Alphonse, Count of Toulouse and of Poitiers (November 11, 1220August 21, 1271). The direct Capetian Dynasty followed the Carolingian rulers of France from 987 to 1328. ... Self-designed File history Legend: (cur) = this is the current file, (del) = delete this old version, (rev) = revert to this old version. ... Hugh Capet (French: Hugues Capet) (938 – October 24, 996) was King of France from 987 to 996. ... Robert II the Pious (French: Robert II le Pieux) (March 27, 972 - July 20, 1031) was King of France from 996 to 1031. ... Robert II the Pious (French: Robert II le Pieux) (March 27, 972 - July 20, 1031) was King of France from 996 to 1031. ... Henry I (French: Henri Ier) (May 4, 1008–August 4, 1060) was King of France from 1031 to 1060. ... Robert I Capet (1011 – March 21, 1076) was duke of Burgundy between 1032 to his death. ... Henry I (French: Henri Ier) (May 4, 1008–August 4, 1060) was King of France from 1031 to 1060. ... Philip I (French: Philippe Ier) (May 23, 1052 – July 29, 1108) was King of France from 1060 to 1108. ... Hugh of Vermandois (1053 - October 18, 1101), was son to King Henry I of France and Anne of Kiev, and the younger brother of King Philip I of France. ... Philip I (French: Philippe Ier) (May 23, 1052 – July 29, 1108) was King of France from 1060 to 1108. ... Louis VI the Fat (French: Louis VI le Gros) (December 1, 1081 – August 1, 1137) was king of France from 1108 to 1137. ... Louis VI the Fat (French: Louis VI le Gros) (December 1, 1081 – August 1, 1137) was king of France from 1108 to 1137. ... Louis VII of France. ... Robert I of Dreux, nicknamed the Great (c. ... Louis VII of France. ... Marie of France, or Marie Capet, Countess of Champagne (1145 – March 11, 1198), was the elder daughter of Louis VII of France and his first wife, Eleanor of Aquitaine. ... Alix of France (1150 – 1197/1198) was the second daughter born to Louis VII of France by his first wife Eleanor of Aquitaine. ... Marguerite of France (1158 - 1197) was the eldest daughter of Louis VII of France by his second wife Constance of Castile. ... Alice, Countess of the Vexin (October 4, 1160 – c. ... Philip II (French: Philippe II), called Philip Augustus (French: Philippe Auguste) (August 21, 1165 – July 14, 1223), was King of France from 1180 to 1223. ... Agnes of France (1171 - after 1207) was a daughter of Louis VII of France by his third wife Adèle of Champagne. ... Philip II (French: Philippe II), called Philip Augustus (French: Philippe Auguste) (August 21, 1165 – July 14, 1223), was King of France from 1180 to 1223. ... Louis VIII the Lion (French: Louis VIII le Lion) (September 5, 1187 – November 8, 1226) reigned as King of France from 1223 to 1226. ... Louis VIII the Lion (French: Louis VIII le Lion) (September 5, 1187 – November 8, 1226) reigned as King of France from 1223 to 1226. ... Only representation of Saint Louis known to be true to life - Early 14th century statue from the church of Mainneville, Eure, France King Louis IX of France or Saint Louis (April 25, 1214/1215 – August 25, 1270) was King of France from 1226 until his death. ... Robert I the Good (1216 – February 8, 1250) was Count of Artois. ... Saint Isabel of France (March, 1225 – 23 February 1270) was the daughter of Louis VIII of France and Blanche of Castile, and brother of Louis IX of France. ... Charles I (March 1227 (or 1226) - January 7, 1285) was the posthumous (or born ten months before fathers death: sources suggest two possible birth years) son of King Louis VIII of France by Blanche of Castile. ... Only representation of Saint Louis known to be true to life - Early 14th century statue from the church of Mainneville, Eure, France King Louis IX of France or Saint Louis (April 25, 1214/1215 – August 25, 1270) was King of France from 1226 until his death. ... Philippe III Philip III the Bold ( French: Philippe III le Hardi) (April 3, 1245 – October 5, 1285) reigned as King of France from 1270 to 1285. ... Robert of France (1256 – February 7, 1317) was made Count of Clermont in 1268. ... Agnes of France (c. ... Philippe III Philip III the Bold ( French: Philippe III le Hardi) (April 3, 1245 – October 5, 1285) reigned as King of France from 1270 to 1285. ... Philip IV the Fair (French: Philippe IV le Bel) (1268 – November 29, 1314) was King of France from 1285 until his death. ... Charles III of Valois (March 12, 1270 – December 16, 1325) was the third son of Philip III of France and Isabella of Aragon. ... Louis of France, Count dÉvreux (May, 1276 – May 19, 1319, Paris) was the third son of King Philip III the Bold with his second wife Marie de Brabant, and step-brother of King Philip IV the Fair. ... Marguerite of France (1282 – 14 February 1317) was a daughter of Philip III of France and Maria of Brabant. ... Philip IV the Fair (French: Philippe IV le Bel) (1268 – November 29, 1314) was King of France from 1285 until his death. ... Louis X of France Louis X the Quarreller, also called the Headstrong or the Stubborn, (French: Louis X le Hutin, Spanish: Luis el Obstinado) (October 4, 1289 – June 5, 1316), King of France from 1314 to 1316, was a member of the Capetian Dynasty. ... Philip V the Tall (French: Philippe V le Long) (1293 - January 3, 1322) was King of France from 1316 to 1322, a member of the Capetian dynasty. ... Isabella of France (c. ... Charles IV the Fair (French: Charles IV le Bel) (1294 – February 1, 1328), a member of the Capetian Dynasty, reigned as King of France from 1322 to 1328. ... Louis X of France Louis X the Quarreller, also called the Headstrong or the Stubborn, (French: Louis X le Hutin, Spanish: Luis el Obstinado) (October 4, 1289 – June 5, 1316), King of France from 1314 to 1316, was a member of the Capetian Dynasty. ... Joan II, Juana II, or Jeanne II, Queen of Navarre (1311 - 1349) - was the only daughter of King Louis X of France (Luis I of Navarre) and his first wife, Margaret of Burgundy. ... John I the Posthumous (French: Jean Ier le Posthume) (November 15, 1316 - November 20, 1316) was King of France for the five days he lived. ... John I the Posthumous (French: Jean Ier le Posthume) (November 15, 1316 - November 20, 1316) was King of France for the five days he lived. ... Philip V the Tall (French: Philippe V le Long) (1293 - January 3, 1322) was King of France from 1316 to 1322, a member of the Capetian dynasty. ... Charles IV the Fair (French: Charles IV le Bel) (1294 – February 1, 1328), a member of the Capetian Dynasty, reigned as King of France from 1322 to 1328. ... After the Visigothic Kings of Aquitaine (409-508), the Merovingian kings were kings and dukes in Aquitaine and dukes of Toulouse. ... Among the men who have borne the title of Count of Poitiers (or Poitou, in what is now France but in the Middle Ages became part of the Aquitaine) are: Guerin (or Warin[us]) (638-677) Renaud (795-843) Bernard I (815-844) Ranulph I (835-875) Ranulph II (855... November 11 is the 315th day of the year (316th in leap years) in the Gregorian Calendar, with 50 days remaining. ... // The world in 1220 Middle Ages in Europe Fifth Crusade (1217-1221) Events Mongols first invade Abbasid caliphate - Bukhara and Samarkand taken End of the Kara-Khitan Khanate, destroyed by Genghis Khans Mongolian cavalry Dominican Order approved by Pope Honorius III Frederick II crowned Holy Roman Emperor by Pope... August 21 is the 233rd day of the year (234th in leap years) in the Gregorian Calendar. ... For broader historical context, see 1270s and 13th century. ...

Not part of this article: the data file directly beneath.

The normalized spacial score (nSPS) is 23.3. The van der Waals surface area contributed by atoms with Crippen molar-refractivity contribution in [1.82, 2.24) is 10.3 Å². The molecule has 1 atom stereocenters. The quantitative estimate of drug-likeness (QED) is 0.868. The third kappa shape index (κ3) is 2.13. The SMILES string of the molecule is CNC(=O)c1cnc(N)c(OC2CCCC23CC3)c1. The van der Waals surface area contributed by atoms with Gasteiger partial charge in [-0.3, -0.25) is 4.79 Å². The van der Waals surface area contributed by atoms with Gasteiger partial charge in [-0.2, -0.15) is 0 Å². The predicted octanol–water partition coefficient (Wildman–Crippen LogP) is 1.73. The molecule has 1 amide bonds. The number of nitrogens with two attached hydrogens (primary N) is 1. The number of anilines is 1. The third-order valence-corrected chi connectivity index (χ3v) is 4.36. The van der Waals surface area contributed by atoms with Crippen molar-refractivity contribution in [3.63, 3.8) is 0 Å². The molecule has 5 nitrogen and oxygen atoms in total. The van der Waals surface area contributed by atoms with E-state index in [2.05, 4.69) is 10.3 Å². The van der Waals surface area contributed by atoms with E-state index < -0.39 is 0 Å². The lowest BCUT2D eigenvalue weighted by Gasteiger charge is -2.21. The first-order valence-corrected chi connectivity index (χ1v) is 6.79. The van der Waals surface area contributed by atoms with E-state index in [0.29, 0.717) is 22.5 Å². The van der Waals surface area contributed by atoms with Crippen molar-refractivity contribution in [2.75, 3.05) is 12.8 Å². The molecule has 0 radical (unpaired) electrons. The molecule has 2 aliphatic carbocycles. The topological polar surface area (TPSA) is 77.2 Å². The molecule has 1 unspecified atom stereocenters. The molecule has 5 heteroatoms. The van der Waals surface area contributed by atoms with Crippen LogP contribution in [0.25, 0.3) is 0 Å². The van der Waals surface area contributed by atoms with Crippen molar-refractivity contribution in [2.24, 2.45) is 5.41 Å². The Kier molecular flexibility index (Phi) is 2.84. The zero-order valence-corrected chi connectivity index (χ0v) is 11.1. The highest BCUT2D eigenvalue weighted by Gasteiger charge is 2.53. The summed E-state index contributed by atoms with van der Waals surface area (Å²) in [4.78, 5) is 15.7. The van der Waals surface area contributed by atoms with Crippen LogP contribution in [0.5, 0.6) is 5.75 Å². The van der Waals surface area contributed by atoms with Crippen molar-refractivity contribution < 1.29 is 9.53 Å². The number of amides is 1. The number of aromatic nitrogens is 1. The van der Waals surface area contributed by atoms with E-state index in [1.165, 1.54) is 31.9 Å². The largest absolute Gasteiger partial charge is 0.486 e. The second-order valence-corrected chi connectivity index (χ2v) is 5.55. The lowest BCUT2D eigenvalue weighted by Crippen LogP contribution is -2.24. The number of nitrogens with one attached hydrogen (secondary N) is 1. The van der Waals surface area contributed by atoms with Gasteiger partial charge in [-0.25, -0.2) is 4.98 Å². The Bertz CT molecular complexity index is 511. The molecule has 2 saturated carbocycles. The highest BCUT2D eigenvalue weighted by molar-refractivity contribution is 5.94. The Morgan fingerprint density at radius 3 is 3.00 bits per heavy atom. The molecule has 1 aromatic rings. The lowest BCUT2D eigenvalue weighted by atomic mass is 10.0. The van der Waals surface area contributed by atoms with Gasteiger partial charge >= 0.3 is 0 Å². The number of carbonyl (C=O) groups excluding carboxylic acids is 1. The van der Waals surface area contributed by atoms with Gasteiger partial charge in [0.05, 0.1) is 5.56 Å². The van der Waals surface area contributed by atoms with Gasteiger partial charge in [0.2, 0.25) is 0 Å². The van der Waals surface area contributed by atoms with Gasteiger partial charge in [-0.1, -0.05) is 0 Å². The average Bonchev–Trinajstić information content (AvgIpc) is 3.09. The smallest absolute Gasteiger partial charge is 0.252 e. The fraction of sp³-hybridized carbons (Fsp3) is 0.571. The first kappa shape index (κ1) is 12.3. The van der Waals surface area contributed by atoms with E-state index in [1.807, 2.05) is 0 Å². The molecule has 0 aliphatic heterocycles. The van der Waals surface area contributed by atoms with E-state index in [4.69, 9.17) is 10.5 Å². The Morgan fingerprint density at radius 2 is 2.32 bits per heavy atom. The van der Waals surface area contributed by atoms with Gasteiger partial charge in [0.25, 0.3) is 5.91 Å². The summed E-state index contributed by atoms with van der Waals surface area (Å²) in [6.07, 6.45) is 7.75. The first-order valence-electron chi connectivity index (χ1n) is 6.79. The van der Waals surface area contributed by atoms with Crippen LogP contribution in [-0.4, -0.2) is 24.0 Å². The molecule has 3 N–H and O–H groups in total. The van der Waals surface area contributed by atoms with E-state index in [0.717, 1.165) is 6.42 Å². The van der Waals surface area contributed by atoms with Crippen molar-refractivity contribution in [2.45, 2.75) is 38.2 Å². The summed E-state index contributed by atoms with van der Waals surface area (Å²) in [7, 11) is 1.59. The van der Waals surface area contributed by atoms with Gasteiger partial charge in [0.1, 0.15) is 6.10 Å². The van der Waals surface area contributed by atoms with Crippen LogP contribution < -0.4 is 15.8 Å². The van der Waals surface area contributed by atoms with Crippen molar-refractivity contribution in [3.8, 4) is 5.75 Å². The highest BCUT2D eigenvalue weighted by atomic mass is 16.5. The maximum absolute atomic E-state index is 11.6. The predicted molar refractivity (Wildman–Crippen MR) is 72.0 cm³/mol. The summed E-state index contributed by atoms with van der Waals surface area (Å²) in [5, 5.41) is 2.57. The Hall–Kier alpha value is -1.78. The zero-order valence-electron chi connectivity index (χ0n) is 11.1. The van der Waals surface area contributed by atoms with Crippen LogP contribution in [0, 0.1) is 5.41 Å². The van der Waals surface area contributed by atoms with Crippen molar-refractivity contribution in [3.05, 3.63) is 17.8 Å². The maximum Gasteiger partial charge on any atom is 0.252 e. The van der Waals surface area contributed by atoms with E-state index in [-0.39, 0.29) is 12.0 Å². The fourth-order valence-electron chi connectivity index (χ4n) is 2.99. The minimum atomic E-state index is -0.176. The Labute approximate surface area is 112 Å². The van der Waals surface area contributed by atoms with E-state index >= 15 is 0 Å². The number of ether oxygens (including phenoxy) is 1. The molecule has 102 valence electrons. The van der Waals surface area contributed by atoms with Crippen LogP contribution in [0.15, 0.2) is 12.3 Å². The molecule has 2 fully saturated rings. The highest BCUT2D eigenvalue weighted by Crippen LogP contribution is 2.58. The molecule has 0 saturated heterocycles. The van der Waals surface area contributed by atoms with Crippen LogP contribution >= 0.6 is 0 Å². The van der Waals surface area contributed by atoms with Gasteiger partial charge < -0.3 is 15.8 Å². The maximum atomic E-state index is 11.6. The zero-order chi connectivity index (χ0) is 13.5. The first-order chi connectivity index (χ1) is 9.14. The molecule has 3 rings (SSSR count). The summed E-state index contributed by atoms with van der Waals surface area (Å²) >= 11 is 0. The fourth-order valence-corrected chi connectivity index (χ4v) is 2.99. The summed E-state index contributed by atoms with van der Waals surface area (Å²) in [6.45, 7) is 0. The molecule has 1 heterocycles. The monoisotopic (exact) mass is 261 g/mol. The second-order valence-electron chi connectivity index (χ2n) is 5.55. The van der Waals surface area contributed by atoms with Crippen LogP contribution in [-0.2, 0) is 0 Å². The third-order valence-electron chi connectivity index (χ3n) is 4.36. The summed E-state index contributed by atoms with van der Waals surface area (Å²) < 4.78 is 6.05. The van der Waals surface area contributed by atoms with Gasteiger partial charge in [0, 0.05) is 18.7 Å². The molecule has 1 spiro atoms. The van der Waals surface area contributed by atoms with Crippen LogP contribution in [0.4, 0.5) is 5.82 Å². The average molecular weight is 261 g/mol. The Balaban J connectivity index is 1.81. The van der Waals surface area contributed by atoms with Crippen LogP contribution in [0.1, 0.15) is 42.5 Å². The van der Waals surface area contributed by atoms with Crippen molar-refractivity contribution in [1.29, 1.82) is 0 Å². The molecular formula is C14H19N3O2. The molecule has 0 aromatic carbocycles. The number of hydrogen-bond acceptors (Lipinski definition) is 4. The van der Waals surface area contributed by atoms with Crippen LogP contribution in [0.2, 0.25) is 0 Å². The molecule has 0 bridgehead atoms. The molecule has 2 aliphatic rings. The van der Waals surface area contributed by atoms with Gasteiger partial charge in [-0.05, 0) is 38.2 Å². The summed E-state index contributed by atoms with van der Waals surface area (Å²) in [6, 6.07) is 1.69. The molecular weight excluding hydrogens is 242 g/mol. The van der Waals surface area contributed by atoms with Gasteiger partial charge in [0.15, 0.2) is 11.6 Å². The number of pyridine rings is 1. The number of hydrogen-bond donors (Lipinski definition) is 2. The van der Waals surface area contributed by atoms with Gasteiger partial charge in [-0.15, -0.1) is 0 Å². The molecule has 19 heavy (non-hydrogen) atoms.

Coat of arms of Alphonse: Per pale azure semé-de-lis or (France ancient) dimidiating gules semé of castles or (Castile)